As a sales professional, it is well known that your most valuable asset is time. If you are in the sales community, you have heard the phrase “time is money” almost on a daily basis. As a salesman or a saleswoman, you must honestly ask yourself “am I utilizing my full 24 hours I get everyday appropriately?” Are you taking advantage of the golden hours of the day instead of repeatedly hitting the snooze button on your alarm clock? While everyone else sleeps you could be getting a step ahead of your competition while you listen to the birds sing there morning melodies. Everyone has the same amount of time each day, all the way down to the second. You must maximize your 24 hours the best you can to either gain a step ahead or gain a step closer to your competition in the sales industry. Kobe Bryant was a master at maximizing his 24 hours. Kobe would workout 3 times a day for 2 hours, if not more, at a time starting at 5 am at the latest. He would still have time to make breakfast for his family, take his kids to and from school and practices, and have family time each and every day to wind down. Kobe meticulously would work on his craft so he would have the edge once game time rolled around. An NBA scout back in 2008 once said “Allen Iverson loves to play when the lights come on. Kobe loves doing the s**t before the lights come on.” For those who do not follow sports as intensely as I, Kobe Bryant wore number 8 on his jersey for the first half of his career and number 24 the second half. Both of which are retired in the rafters of Staples Center, the home court of the Los Angeles Lakers. These two numbers have a deeper meaning within this article than what meets the eye. I want to implore you to change your view of the 8-hour workday that you may currently have to a 24-hour workday. Each hour of the day is another hour to make yourself better than the hour before. Spend an extra hour making small investments in new markets that can eventually pay off big time in the future. With only an extra few minutes spent checking in on your client you can lead to a long-term relationship for you and your business interests. Spend the early morning hours of your day before work planning out your day, so you can attack the day head on without wasting any time confused about what to do next. When Kobe was accepting his Icon Award at the 2016 ESPY Awards he said “We aren’t on this stage just because of talent and ability. We’re up here because of 4 am. We’re up here because of 2-a-days or 5-a-days.” To reach the top you must wake up everyday and put in the effort to be better than you were the day before. Even if that means sacrificing some sleep.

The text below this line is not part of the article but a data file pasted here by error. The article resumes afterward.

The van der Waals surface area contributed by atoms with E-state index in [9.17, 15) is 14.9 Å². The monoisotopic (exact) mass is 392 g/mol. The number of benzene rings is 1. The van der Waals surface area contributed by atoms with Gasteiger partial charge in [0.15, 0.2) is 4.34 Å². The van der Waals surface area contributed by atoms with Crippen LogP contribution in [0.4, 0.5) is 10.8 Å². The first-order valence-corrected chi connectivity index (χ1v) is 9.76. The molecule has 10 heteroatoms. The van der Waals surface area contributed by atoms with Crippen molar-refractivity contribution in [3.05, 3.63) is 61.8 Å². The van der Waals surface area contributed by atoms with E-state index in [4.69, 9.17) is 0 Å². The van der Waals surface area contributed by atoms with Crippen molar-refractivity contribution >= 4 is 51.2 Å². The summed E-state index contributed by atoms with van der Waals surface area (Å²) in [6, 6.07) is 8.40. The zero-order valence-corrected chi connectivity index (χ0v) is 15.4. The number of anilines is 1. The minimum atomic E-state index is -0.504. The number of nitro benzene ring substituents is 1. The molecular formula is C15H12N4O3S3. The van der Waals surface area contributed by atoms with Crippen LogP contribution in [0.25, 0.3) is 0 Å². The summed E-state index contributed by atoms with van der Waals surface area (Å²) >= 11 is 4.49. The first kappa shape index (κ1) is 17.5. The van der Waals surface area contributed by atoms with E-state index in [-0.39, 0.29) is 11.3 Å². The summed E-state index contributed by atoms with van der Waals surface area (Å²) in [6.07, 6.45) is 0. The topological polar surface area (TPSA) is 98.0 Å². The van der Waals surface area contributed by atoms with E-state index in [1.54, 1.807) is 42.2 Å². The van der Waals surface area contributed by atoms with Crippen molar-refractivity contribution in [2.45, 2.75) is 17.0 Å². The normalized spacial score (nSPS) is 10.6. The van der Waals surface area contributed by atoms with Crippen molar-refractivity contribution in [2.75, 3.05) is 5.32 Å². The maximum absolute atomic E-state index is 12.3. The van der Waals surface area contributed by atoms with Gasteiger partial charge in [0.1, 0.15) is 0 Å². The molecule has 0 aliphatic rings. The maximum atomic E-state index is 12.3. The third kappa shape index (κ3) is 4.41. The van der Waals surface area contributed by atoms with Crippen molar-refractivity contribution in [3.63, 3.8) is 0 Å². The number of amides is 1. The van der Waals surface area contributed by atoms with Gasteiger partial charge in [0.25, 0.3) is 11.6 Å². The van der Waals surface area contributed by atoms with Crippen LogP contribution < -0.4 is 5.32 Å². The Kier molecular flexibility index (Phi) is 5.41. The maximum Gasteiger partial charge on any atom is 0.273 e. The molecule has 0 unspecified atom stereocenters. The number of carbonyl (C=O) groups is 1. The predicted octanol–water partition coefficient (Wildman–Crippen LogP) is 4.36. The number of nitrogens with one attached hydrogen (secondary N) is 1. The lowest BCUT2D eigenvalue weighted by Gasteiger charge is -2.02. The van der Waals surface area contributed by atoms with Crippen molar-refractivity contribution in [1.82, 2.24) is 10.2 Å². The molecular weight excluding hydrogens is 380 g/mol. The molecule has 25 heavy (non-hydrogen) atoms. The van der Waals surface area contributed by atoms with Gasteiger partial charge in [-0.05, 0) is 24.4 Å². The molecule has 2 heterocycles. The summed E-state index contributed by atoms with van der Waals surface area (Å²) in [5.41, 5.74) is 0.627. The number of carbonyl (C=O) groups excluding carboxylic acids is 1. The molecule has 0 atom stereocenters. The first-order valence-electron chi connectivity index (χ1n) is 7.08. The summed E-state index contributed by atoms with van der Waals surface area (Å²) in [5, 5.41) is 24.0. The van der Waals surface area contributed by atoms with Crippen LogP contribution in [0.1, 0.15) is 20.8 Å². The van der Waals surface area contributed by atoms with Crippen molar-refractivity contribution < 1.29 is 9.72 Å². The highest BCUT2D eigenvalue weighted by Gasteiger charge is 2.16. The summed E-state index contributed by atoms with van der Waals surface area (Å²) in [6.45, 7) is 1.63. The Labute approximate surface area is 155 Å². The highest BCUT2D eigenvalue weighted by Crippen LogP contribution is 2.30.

With all that being said, if you are to implement these features into your day and adjust your mentality towards the ideals of the Mamba Mentality, you can lead your business team with action and purpose. You will be able to lead your team by example, from your ways of handling your business to how you take advantage of your time before, during, and after work hours. Your team, as Kobe’s teams did, will follow in line, and will have the same drive and same killer mentality as their leader in front of them. If the whole office is putting in the effort to continue to be better than the day before, your office will flourish and continue to build on the momentum of the day before.
Continuing the Mamba mentality post-mortem
Kobe Bryant’s death put many things into perspective for millions, if not billions, around the world, both that day and the months that followed. It caused many to be introspective and look within to see if their work ethic in whatever they do is up to the standard of Kobe’s Mamba Mentality. No matter what industry you are in within the business world, you can take countless lessons from the man who had a drive of a champion and endless hunger to be better today than he was yesterday. We all can implement bits and pieces of the inspirational stories that continue to come out, almost a whole year now after his passing, and will continue to come out into our own day-to-day struggles to improve our lives for the better. “To sum up what Mamba Mentality is, it means to be able to constantly try to be the best version of yourself. It’s having a focus and having a purpose. You wake up every single day to get better today than you were yesterday. Doesn’t matter what you are – basketball player, hockey player, golf player, painter, writer, doesn’t matter.” – Kobe Bryant